Set in a Brazillian village in the near future, Bacurau follows the inhabitants as they become the victims to a sinister set of events.
One-sentence review: Bacurau is a wonderfully weird western that is as funny as it is hard hitting and thrilling.
Details: 🎬 Kleber Mendonça Filho & Juliano Dornelles // 🇧🇷 Brazil // ⏳ 130 minutes
The cast: Sônia Braga, Udo Kier, Bárbara Colen
Where to watch Bacurau: Playing at the New York Film Festival October 1st & 2nd. Tickets here.
The inhabitants of the small remote fictional Brazilian village Bacurau don’t know it yet, but they’re at the center of a sinister act of greed, racism, and privilege. There are signs of the impending events. One night dozens of horses stampede through the center of the town. The truck that supplies the village with water comes into town with bullet holes in its side. When one of the village’s leaders and teacher (Wilson Rabelo) goes to show his students where Bacurau is on a map, it’s missing. Oh, and there’s a UFO-shaped drone stalking people.
All the oddball energy extends to the cast of characters that call the village home. There’s the boozed-up doctor unafraid to speak her mind (Sônia Braga), an outlaw who can never turn his menace off (Thomas Aquino), and a DJ who doesn’t have a radio station and instead just broadcasts on giant speakers for anyone to hear.
The tone of the movie is so unexpected but delightful. It’s like the weird western that Quentin Tarantino never made, except it’s a little lighter and sillier. There are so many small quips and observations from characters that make you want to hang out with them more — the movie might have taken inspiration from Bong Joon-ho’s work. Unfortunately, we have to see them go through some pretty… ahem, difficult things.
The community is tight-knit. Almost alarmingly so. They’re so wary of outsiders that even when the skeevy mayor (Thardelly Lima) pays a visit they all hideout as he tries to buy their affection with less than stellar gifts — books dropped off by garbage trucks, illegal prescription medicine, expired food. The inhabitants of Bacurau are the heart of the movie.
It would be extremely difficult to review Bacurau without revealing at least in some part where the movie leads. However, that’s also part of the fun. So, I will say this before diving further into details. This movie is a genre-bender. It’s a western, a satire, a comedy, an action movie, a mystery all rolled up into beautifully packaged — and wild — narrative. And it ends up nowhere you think it would.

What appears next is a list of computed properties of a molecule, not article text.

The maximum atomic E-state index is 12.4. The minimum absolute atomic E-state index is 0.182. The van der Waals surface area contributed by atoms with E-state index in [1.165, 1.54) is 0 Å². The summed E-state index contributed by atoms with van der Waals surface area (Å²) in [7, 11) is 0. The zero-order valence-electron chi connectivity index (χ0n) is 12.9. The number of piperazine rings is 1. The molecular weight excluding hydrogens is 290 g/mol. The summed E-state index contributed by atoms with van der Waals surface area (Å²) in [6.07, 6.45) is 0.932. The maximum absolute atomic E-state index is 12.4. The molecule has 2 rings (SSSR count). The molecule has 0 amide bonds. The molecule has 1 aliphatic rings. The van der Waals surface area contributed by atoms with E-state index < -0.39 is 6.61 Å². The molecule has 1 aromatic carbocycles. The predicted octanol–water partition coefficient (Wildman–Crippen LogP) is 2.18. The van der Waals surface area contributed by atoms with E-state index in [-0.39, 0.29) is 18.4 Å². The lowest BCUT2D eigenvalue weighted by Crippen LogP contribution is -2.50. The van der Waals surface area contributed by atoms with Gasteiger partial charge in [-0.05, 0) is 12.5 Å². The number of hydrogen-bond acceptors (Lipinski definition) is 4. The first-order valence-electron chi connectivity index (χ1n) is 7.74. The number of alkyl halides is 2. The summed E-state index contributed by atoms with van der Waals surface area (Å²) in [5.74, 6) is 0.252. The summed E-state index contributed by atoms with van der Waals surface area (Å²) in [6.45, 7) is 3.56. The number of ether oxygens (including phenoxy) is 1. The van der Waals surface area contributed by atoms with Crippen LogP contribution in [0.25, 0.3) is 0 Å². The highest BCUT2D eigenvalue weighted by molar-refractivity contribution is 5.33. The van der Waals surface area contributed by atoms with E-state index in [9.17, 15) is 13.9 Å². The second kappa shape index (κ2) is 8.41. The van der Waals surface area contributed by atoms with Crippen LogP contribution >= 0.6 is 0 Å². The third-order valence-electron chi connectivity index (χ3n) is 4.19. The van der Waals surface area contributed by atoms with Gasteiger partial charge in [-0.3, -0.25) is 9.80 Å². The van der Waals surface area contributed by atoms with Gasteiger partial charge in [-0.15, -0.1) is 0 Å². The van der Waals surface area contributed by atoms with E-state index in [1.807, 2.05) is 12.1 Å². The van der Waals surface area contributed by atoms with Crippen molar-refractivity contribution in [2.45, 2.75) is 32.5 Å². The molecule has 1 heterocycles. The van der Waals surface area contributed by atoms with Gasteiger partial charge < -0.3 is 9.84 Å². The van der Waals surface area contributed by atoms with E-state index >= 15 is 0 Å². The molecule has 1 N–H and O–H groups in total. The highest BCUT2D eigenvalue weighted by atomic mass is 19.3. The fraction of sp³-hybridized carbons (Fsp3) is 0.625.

⚠️ Light spoiler warning.
Eventually, the villagers realize that something is amiss. Along with all the weird events happening, they discover some inhabitants murdered. It’s revealed that the village is about to be besieged by a group of heavily armed American tourists in a twist of The Most Dangerous Game or The Purge. Another inspiration, as evidenced by the score and opening credits, is John Carpenter’s Assault on Precinct 13.
We get to know this group and their motivations as well as the villagers. And it’s laid out pretty bluntly that this is an allegory for colonialization, class warfare, and the current political climate in Brazil and throughout the world. Exploring those themes as a sendup of 70s westerns and exploitation movies is a brilliant decision.
While a lot of the movie’s themes and its portrayal of the community and its lore, which in some parts nearly veer into fantasy, are so specific to Brazil. There are so many threads connecting it to what’s happening in the United States. In fact, the white tourists, who are clearly parodies of rural Americans, feel entitled to their “hunt” of the villagers. For them, it only makes sense.
If I have one complaint about Bacurau it’s that, whether intentional or not, the filmmakers clearly outline — almost too clearly — the message they’re trying to get across. It’s almost propagandist. However, that is forgivable because they go so hard on the quirkiness and camp of it all. Bacurau is a pure, hilarious, violent, and surprising delight.